The EPA’s WaterSense campaign labels products and appliances that meet its water-efficiency and performance criteria. These products are backed by independent, third-party certification. Typically, these products are 20 percent more water-efficient and perform as well as or better than standard models.

For instance, replacing an old toilet with a WaterSense model can save 13,000 gallons of water per year for the average family (that’s up to $140 less on water bills).

Other home appliances to check for water efficiency are:

  • Dishwashers
  • Washing machines
  • Bathroom and kitchen sink faucets 
  • Showerheads

The upfront investment in new WaterSense appliances will be paid back over the years by lower water bills. If you install multiple water-efficient and energy-efficient appliances (look for Energy Star-certified washers and dishwashers to save on electricity), the investment can potentially pay for itself within as little as one year.

Upgrade your irrigation system and/or change your watering habits

Not yet ready to rip up your precious grass lawn and replace it with artificial turf?

Some homeowners get attached to their grass. If you’re one of them, consider the water-saving benefits of replacing a clock-based controller with a WaterSense-labeled irrigation controller.

If you decide to do this, ensure you hire a professional certified by a WaterSense-labeled irrigation program to install the new system.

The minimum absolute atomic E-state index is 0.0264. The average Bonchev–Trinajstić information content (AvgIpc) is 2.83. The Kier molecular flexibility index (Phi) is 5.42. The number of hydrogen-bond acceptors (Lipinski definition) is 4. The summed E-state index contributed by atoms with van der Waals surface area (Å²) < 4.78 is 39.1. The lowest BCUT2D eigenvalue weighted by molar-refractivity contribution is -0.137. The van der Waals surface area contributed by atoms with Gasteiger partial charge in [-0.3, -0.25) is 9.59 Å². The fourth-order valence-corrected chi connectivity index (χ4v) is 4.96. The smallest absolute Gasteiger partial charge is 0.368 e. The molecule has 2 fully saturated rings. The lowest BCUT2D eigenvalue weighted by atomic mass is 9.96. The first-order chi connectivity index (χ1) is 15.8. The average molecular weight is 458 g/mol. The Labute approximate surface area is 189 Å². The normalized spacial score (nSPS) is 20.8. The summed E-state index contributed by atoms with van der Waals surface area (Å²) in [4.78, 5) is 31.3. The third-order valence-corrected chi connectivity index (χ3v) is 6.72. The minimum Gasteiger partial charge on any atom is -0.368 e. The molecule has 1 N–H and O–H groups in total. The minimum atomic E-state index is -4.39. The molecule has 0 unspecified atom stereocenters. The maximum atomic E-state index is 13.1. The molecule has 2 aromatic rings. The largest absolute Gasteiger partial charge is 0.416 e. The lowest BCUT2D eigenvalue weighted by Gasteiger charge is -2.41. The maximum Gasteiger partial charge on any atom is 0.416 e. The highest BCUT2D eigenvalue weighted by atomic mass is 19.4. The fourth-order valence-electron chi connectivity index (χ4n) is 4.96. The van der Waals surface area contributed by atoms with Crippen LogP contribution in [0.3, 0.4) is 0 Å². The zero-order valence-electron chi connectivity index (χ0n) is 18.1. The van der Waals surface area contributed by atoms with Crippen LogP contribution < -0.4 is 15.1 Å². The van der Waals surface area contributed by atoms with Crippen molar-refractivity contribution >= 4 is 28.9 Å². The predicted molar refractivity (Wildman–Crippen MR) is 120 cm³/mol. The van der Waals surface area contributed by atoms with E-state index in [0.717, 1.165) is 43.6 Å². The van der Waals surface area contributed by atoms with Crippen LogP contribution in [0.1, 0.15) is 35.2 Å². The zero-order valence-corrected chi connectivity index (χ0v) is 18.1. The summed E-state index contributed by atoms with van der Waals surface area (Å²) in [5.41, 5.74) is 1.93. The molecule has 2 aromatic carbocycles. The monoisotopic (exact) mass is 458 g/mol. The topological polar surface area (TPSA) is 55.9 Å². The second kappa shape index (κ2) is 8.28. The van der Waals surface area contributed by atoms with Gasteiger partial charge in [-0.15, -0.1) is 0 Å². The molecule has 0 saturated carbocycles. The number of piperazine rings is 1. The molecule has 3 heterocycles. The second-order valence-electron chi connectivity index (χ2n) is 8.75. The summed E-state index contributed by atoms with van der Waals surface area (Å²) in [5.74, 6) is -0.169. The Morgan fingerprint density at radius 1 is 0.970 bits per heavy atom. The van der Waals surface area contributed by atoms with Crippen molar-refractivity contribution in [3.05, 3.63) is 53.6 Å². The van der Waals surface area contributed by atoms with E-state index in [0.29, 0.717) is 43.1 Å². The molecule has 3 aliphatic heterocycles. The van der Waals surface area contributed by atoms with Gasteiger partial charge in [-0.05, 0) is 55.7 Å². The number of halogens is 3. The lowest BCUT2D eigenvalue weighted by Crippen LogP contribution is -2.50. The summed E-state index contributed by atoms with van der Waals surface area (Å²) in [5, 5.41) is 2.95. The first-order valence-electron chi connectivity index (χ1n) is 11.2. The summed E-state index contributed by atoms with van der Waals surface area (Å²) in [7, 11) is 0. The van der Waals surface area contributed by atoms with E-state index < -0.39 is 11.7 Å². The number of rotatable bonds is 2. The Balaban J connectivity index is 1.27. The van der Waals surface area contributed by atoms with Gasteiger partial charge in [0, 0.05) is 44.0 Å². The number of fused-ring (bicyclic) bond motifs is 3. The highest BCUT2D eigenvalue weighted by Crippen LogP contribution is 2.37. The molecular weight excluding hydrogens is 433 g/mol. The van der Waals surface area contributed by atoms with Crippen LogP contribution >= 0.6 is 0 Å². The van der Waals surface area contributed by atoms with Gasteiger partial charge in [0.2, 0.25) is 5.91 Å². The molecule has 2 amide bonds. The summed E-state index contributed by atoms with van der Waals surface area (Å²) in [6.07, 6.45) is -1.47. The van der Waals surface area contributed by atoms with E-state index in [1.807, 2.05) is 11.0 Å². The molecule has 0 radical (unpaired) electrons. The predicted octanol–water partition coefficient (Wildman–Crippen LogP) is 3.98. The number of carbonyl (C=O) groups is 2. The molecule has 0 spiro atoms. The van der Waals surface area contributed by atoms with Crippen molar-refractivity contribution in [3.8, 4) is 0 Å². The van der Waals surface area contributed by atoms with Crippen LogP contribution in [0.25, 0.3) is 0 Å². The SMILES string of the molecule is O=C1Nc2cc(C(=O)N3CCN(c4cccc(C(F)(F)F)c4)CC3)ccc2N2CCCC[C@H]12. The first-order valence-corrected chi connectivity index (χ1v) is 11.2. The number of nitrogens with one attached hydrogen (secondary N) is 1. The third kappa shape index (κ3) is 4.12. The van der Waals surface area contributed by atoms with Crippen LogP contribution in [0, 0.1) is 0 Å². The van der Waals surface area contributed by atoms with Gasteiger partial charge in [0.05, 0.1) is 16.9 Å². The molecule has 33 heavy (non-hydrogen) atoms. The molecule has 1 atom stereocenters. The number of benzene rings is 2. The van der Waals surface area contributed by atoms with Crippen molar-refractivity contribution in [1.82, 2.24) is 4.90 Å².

Upgrading and maintaining your new sprinkler system could reduce your home’s irrigation water use by 15 to 30 percent. That could amount to 7,500 to 15,000 gallons of water or more shaved off your Fort Worth water bill every year.

Simply complying with the year-round outdoor watering requirements in Fort Worth will also help you reduce water bills:

  • No watering by irrigation systems or sprinklers between 10 a.m.-6 p.m. (watering by hand-held hose, drip irrigation or soaker hose is allowed at any time). 
  • Twice-a-week irrigation system or sprinkler schedule according to assigned days.
  • No watering hard surfaces.
  • No watering during precipitation. 
  • No water waste through runoff or damaged/incorrectly installed sprinkler heads.
  • No sprinkler systems watering driveways, sidewalks or streets.

Fort Worth also offers some advice to further reduce water usage by reducing the number of times you water your yard:

  • Winter: Every 15 to 20 days (if any water is needed at all, turn the system off and operate manually) 
  • Spring: Every 10 to 15 days